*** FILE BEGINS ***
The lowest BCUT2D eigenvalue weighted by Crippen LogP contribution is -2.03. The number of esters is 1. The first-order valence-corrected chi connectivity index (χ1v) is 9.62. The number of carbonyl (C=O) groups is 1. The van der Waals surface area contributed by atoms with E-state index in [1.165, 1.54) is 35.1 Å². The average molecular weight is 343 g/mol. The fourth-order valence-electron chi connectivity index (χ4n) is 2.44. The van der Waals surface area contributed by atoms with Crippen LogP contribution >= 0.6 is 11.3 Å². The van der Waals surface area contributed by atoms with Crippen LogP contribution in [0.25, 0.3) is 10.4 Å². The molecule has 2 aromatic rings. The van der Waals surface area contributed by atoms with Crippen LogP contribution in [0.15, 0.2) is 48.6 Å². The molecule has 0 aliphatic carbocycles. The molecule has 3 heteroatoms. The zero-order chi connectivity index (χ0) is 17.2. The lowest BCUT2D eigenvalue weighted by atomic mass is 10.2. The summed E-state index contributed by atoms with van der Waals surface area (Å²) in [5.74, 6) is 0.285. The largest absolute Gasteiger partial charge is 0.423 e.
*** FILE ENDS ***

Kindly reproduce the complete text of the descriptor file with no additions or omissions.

The lowest BCUT2D eigenvalue weighted by Crippen LogP contribution is -2.03. The number of esters is 1. The first-order valence-corrected chi connectivity index (χ1v) is 9.62. The number of carbonyl (C=O) groups is 1. The van der Waals surface area contributed by atoms with E-state index in [1.165, 1.54) is 35.1 Å². The average molecular weight is 343 g/mol. The fourth-order valence-electron chi connectivity index (χ4n) is 2.44. The van der Waals surface area contributed by atoms with Crippen LogP contribution >= 0.6 is 11.3 Å². The van der Waals surface area contributed by atoms with Crippen LogP contribution in [0.25, 0.3) is 10.4 Å². The molecule has 2 aromatic rings. The van der Waals surface area contributed by atoms with Crippen LogP contribution in [0.15, 0.2) is 48.6 Å². The molecule has 0 aliphatic carbocycles. The molecule has 3 heteroatoms. The zero-order chi connectivity index (χ0) is 17.2. The lowest BCUT2D eigenvalue weighted by atomic mass is 10.2. The summed E-state index contributed by atoms with van der Waals surface area (Å²) in [5.74, 6) is 0.285. The largest absolute Gasteiger partial charge is 0.423 e.